Jane Rusbridge’s second novel is a deftly wrought story with as many strata as an archaeological dig. Between seductively soft-textured covers, ROOK offers extraordinary emotional depth under a wide horizon.

In the opening chapter, a brief flashback to a battle field in eleventh century Sussex implies the origins of an underlying theme: the grave of a child found beside that of her father, King Cnut, in Bosham Church. As the novel unravels this piece of local mythology, it is like exposing deep layers of an excavation that leach through the stories of the two main characters.

Mother and daughter occupy the same house, Nora’s childhood home to which she has returned unexpectedly, but they live on different planes in constant tension. Nora, a brilliant young concert cellist, has suppressed her musical talent along with memories of a recent infatuation, and a tragedy she cannot yet acknowledge, pushing herself instead on early morning runs along the dunes and sandy footpaths around Bosham.

This is the author’s home territory; she lovingly, lyrically evokes the coastal landscape through which Nora moves:

“From the creek comes the ching-ching-ching of halyards against masts and a sudden briny gust tells her the tide is on the turn, seawater pushing into Salthill Creek, frilling over silt and weed to float the leaning boats.”

Nora’s mother, Ada, widow of an archaeologist previously involved in examining the graves inside the church, delves relentlessly into her own past to refashion her increasingly unreliable memories into episodes of greater excitement and romance. But Ada, too, lives with her secrets.

“Ada neatens a pile of photographs. Fifty years ago, near as damn it. Dust in the back of her throat from the sifted rubble. Her new cardigan was powder-blue cashmere, snug across the bust. Pearl buttons. She can feel them, the way each button rolled hard as an acid drop between her fingers as she fastened them.”

The characters of these two women are richly and sensitively drawn, as are those of local inhabitants whose lives intersect with theirs, playing a role in revealing their stories, and their secrets: Evie, the insightful, unflappable young earth-mother, living in a boathouse halfway to conversion as tearooms; Harry, the handy-man with a mysterious background, whose profound capacity for understanding and compassion is not matched by his ability to communicate, and local historian, Elsa Macloed, debating her theories on the mutilated body of King Harold, her arms elbow deep in a mixing bowl of dough. Into this circle steps a jaunty London journalist, Jonny, willing to chance his arm, and anyone else’s, for a scoop. And they all connect with crackling dialogue.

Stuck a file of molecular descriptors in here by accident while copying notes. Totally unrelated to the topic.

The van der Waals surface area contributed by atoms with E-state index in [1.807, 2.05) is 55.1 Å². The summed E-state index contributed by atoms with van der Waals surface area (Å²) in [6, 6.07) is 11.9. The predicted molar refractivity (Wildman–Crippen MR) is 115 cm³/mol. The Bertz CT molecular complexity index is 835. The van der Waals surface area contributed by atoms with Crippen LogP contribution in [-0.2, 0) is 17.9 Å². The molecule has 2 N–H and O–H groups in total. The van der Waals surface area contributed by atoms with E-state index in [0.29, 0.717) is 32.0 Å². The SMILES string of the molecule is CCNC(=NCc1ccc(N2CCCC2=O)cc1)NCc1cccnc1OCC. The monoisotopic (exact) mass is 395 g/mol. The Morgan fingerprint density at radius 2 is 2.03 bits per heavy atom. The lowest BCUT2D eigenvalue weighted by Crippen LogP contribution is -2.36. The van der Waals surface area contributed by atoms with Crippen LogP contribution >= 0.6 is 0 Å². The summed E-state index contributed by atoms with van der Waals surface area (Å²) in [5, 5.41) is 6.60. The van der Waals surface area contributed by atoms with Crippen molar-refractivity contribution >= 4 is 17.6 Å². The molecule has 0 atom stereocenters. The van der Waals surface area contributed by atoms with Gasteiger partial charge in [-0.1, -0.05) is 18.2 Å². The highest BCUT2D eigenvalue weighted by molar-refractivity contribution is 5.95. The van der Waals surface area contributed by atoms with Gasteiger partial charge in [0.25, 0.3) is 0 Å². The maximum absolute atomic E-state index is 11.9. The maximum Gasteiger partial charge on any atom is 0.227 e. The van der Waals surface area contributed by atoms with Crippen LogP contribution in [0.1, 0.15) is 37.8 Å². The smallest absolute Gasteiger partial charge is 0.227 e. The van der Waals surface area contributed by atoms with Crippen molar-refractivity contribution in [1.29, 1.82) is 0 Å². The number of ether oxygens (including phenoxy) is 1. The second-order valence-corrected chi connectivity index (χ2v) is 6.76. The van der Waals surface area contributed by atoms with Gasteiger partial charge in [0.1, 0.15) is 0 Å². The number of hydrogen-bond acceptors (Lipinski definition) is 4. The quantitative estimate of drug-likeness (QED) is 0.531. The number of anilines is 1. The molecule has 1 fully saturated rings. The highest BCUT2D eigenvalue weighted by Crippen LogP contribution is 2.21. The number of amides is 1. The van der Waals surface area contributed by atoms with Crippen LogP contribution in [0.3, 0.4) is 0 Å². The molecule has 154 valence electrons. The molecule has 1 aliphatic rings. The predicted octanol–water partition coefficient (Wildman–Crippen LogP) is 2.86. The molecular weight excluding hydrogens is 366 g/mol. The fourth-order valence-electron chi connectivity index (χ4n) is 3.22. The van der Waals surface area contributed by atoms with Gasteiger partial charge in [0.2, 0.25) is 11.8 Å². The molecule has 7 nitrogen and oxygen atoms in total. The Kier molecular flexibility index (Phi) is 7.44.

Rising above these seams of past and present lives, is Rook – a fledging Nora found, barely alive, and nurtured in a willow basket until he was mature enough to fly: a symbol of reawakening during one long, hot summer that is woven through the entire story.

But ROOK is not an ‘undemanding’ read. Jane Rusbridge presents a literary novel; there is significance in what is not written. The first few short chapters uncover intriguing glimpses of story; it’s like finding rare shards or fragments of flint at a dig – tiny, subtle, seemingly unconnected treasures which must wait for interpretation. Like most readers, I enjoy the teasing out of story elements but this time it seemed prolonged and, for me, it made a slow entry into the novel.

If you are one of those people who like to tip out the jigsaw puzzle box and find a few pieces already joined up, never mind, read on, you are rewarded from the first page with the author’s exceptional skill at word craft and imagery. One moment we soar with birds over swathes of Sussex countryside, in the next, a single strand of blonde hair is caught in the frog of a cello bow and “bounces in the sunlight.”

ROOK is a story of human fragility in the inexorable presence of the past, and of compassion that enables us to survive our own histories – an enthralling read.

ROOK by Jane Rusbridge is published by Bloomsbury Circus, August 2012. ISBN 978 1 4088 1795 7

You can read Jane’s blog posts, see her literary events calendar and follow her on Twitter from her website at http://www.janerusbridge.co.uk/



ROOK by Jane Rusbridge: a review
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4 thoughts on “ROOK by Jane Rusbridge: a review

  • August 21, 2012 at 10:44 pm

    A really lovely review Trish it drew me into the story.

    • August 21, 2012 at 10:54 pm

      So glad you liked it, Anne, I’m sure you will enjoy Rook. Reviews are a very personal view, and I notice that I tend to focus on characters – for me they are as important as the story.

  • August 31, 2012 at 6:59 am

    Very useful review. Thanks Trish. Confirms my decision to get this book.

    • August 31, 2012 at 7:13 am

      Thanks Anne, I’m sure you will enjoy it. I’m far from a ‘literary critic’, but try to convey the feel of a book so that readers can decide for themselves.

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